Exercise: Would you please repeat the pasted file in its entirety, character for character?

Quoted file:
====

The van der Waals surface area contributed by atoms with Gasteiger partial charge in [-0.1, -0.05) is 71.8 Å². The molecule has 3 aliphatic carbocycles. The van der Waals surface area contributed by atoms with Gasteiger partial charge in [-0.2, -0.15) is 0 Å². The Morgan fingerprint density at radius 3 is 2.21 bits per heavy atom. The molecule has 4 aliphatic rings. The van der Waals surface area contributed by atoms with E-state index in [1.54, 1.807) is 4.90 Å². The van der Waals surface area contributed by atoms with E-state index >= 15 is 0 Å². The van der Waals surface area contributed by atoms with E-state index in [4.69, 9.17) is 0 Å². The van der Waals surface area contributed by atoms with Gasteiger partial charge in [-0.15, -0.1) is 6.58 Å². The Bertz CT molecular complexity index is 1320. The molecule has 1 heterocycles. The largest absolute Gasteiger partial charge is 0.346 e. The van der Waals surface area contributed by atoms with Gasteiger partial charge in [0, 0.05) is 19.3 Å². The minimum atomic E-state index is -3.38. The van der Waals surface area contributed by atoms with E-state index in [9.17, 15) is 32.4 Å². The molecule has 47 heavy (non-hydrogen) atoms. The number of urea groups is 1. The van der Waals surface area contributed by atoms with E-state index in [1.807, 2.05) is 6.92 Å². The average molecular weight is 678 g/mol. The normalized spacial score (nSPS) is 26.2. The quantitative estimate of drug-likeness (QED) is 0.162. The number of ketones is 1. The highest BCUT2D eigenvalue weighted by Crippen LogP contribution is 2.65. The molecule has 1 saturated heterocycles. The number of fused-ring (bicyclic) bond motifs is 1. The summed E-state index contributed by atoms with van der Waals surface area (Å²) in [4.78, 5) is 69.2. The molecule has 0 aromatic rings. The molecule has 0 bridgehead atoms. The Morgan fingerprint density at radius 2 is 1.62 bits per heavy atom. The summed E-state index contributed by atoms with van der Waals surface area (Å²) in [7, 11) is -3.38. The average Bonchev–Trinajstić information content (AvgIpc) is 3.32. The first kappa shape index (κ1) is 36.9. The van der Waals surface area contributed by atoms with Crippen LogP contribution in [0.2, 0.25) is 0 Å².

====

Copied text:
The van der Waals surface area contributed by atoms with Gasteiger partial charge in [-0.1, -0.05) is 71.8 Å². The molecule has 3 aliphatic carbocycles. The van der Waals surface area contributed by atoms with Gasteiger partial charge in [-0.2, -0.15) is 0 Å². The Morgan fingerprint density at radius 3 is 2.21 bits per heavy atom. The molecule has 4 aliphatic rings. The van der Waals surface area contributed by atoms with E-state index in [1.54, 1.807) is 4.90 Å². The van der Waals surface area contributed by atoms with E-state index >= 15 is 0 Å². The van der Waals surface area contributed by atoms with E-state index in [4.69, 9.17) is 0 Å². The van der Waals surface area contributed by atoms with Gasteiger partial charge in [-0.15, -0.1) is 6.58 Å². The Bertz CT molecular complexity index is 1320. The molecule has 1 heterocycles. The largest absolute Gasteiger partial charge is 0.346 e. The van der Waals surface area contributed by atoms with Gasteiger partial charge in [0, 0.05) is 19.3 Å². The minimum atomic E-state index is -3.38. The van der Waals surface area contributed by atoms with E-state index in [9.17, 15) is 32.4 Å². The molecule has 47 heavy (non-hydrogen) atoms. The number of urea groups is 1. The van der Waals surface area contributed by atoms with E-state index in [1.807, 2.05) is 6.92 Å². The average molecular weight is 678 g/mol. The normalized spacial score (nSPS) is 26.2. The quantitative estimate of drug-likeness (QED) is 0.162. The number of ketones is 1. The highest BCUT2D eigenvalue weighted by Crippen LogP contribution is 2.65. The molecule has 1 saturated heterocycles. The number of fused-ring (bicyclic) bond motifs is 1. The summed E-state index contributed by atoms with van der Waals surface area (Å²) in [4.78, 5) is 69.2. The molecule has 0 aromatic rings. The molecule has 0 bridgehead atoms. The Morgan fingerprint density at radius 2 is 1.62 bits per heavy atom. The summed E-state index contributed by atoms with van der Waals surface area (Å²) in [7, 11) is -3.38. The average Bonchev–Trinajstić information content (AvgIpc) is 3.32. The first kappa shape index (κ1) is 36.9. The van der Waals surface area contributed by atoms with Crippen LogP contribution in [0.2, 0.25) is 0 Å².